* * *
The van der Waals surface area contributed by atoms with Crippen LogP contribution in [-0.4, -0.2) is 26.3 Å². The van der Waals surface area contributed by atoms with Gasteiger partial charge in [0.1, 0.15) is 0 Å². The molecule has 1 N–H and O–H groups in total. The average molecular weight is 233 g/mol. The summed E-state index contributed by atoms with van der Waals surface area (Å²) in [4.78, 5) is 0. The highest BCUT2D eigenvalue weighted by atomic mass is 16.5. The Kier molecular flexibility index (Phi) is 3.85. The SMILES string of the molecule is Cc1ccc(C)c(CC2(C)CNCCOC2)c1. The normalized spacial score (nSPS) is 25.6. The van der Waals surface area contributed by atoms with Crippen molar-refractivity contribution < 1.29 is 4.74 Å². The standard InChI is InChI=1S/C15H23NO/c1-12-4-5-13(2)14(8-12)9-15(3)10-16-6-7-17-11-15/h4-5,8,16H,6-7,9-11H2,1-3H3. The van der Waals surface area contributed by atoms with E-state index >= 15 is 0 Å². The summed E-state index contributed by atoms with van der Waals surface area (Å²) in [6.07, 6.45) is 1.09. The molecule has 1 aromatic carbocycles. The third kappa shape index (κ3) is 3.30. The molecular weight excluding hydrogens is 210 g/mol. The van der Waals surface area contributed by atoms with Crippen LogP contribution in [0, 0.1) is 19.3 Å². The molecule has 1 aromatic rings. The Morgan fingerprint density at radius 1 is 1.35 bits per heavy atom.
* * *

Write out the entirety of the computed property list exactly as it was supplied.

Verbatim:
The van der Waals surface area contributed by atoms with Crippen LogP contribution in [-0.4, -0.2) is 26.3 Å². The van der Waals surface area contributed by atoms with Gasteiger partial charge in [0.1, 0.15) is 0 Å². The molecule has 1 N–H and O–H groups in total. The average molecular weight is 233 g/mol. The summed E-state index contributed by atoms with van der Waals surface area (Å²) in [4.78, 5) is 0. The highest BCUT2D eigenvalue weighted by atomic mass is 16.5. The Kier molecular flexibility index (Phi) is 3.85. The SMILES string of the molecule is Cc1ccc(C)c(CC2(C)CNCCOC2)c1. The normalized spacial score (nSPS) is 25.6. The van der Waals surface area contributed by atoms with Crippen molar-refractivity contribution < 1.29 is 4.74 Å². The standard InChI is InChI=1S/C15H23NO/c1-12-4-5-13(2)14(8-12)9-15(3)10-16-6-7-17-11-15/h4-5,8,16H,6-7,9-11H2,1-3H3. The van der Waals surface area contributed by atoms with E-state index >= 15 is 0 Å². The summed E-state index contributed by atoms with van der Waals surface area (Å²) in [6.07, 6.45) is 1.09. The molecule has 1 aromatic carbocycles. The third kappa shape index (κ3) is 3.30. The molecular weight excluding hydrogens is 210 g/mol. The van der Waals surface area contributed by atoms with Crippen LogP contribution in [0, 0.1) is 19.3 Å². The molecule has 1 aromatic rings. The Morgan fingerprint density at radius 1 is 1.35 bits per heavy atom.